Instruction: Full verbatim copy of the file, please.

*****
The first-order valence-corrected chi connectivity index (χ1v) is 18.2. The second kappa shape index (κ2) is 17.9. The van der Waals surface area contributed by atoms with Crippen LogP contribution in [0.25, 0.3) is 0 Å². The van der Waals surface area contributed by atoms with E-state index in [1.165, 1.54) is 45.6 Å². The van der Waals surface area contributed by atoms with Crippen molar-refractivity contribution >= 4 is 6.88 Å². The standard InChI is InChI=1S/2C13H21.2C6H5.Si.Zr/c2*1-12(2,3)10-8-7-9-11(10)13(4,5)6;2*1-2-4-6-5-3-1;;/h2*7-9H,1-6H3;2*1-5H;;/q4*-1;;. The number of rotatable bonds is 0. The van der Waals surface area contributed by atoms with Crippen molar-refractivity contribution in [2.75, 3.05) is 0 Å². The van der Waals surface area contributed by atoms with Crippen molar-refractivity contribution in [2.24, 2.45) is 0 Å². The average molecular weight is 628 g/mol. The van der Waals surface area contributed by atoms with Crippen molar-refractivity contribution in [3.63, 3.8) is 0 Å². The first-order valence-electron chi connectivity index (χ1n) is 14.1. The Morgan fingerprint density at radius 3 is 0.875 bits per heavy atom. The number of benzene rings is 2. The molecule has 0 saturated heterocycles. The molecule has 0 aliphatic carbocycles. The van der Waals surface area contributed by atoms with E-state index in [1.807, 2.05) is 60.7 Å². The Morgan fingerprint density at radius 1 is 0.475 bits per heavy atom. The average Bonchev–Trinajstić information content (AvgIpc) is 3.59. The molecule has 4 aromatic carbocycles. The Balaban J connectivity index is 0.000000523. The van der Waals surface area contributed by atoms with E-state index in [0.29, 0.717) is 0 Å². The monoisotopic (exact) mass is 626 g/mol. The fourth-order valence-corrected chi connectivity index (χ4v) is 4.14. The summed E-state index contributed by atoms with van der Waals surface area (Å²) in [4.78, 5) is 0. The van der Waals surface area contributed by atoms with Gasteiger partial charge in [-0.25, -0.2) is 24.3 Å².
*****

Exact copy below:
The first-order valence-corrected chi connectivity index (χ1v) is 18.2. The second kappa shape index (κ2) is 17.9. The van der Waals surface area contributed by atoms with Crippen LogP contribution in [0.25, 0.3) is 0 Å². The van der Waals surface area contributed by atoms with E-state index in [1.165, 1.54) is 45.6 Å². The van der Waals surface area contributed by atoms with Crippen molar-refractivity contribution >= 4 is 6.88 Å². The standard InChI is InChI=1S/2C13H21.2C6H5.Si.Zr/c2*1-12(2,3)10-8-7-9-11(10)13(4,5)6;2*1-2-4-6-5-3-1;;/h2*7-9H,1-6H3;2*1-5H;;/q4*-1;;. The number of rotatable bonds is 0. The van der Waals surface area contributed by atoms with Crippen molar-refractivity contribution in [2.75, 3.05) is 0 Å². The van der Waals surface area contributed by atoms with Crippen molar-refractivity contribution in [2.24, 2.45) is 0 Å². The average molecular weight is 628 g/mol. The van der Waals surface area contributed by atoms with Crippen molar-refractivity contribution in [3.63, 3.8) is 0 Å². The first-order valence-electron chi connectivity index (χ1n) is 14.1. The Morgan fingerprint density at radius 3 is 0.875 bits per heavy atom. The number of benzene rings is 2. The molecule has 0 saturated heterocycles. The molecule has 0 aliphatic carbocycles. The van der Waals surface area contributed by atoms with E-state index in [1.807, 2.05) is 60.7 Å². The Morgan fingerprint density at radius 1 is 0.475 bits per heavy atom. The average Bonchev–Trinajstić information content (AvgIpc) is 3.59. The molecule has 4 aromatic carbocycles. The Balaban J connectivity index is 0.000000523. The van der Waals surface area contributed by atoms with E-state index in [0.29, 0.717) is 0 Å². The monoisotopic (exact) mass is 626 g/mol. The fourth-order valence-corrected chi connectivity index (χ4v) is 4.14. The summed E-state index contributed by atoms with van der Waals surface area (Å²) in [4.78, 5) is 0. The van der Waals surface area contributed by atoms with Gasteiger partial charge in [-0.25, -0.2) is 24.3 Å².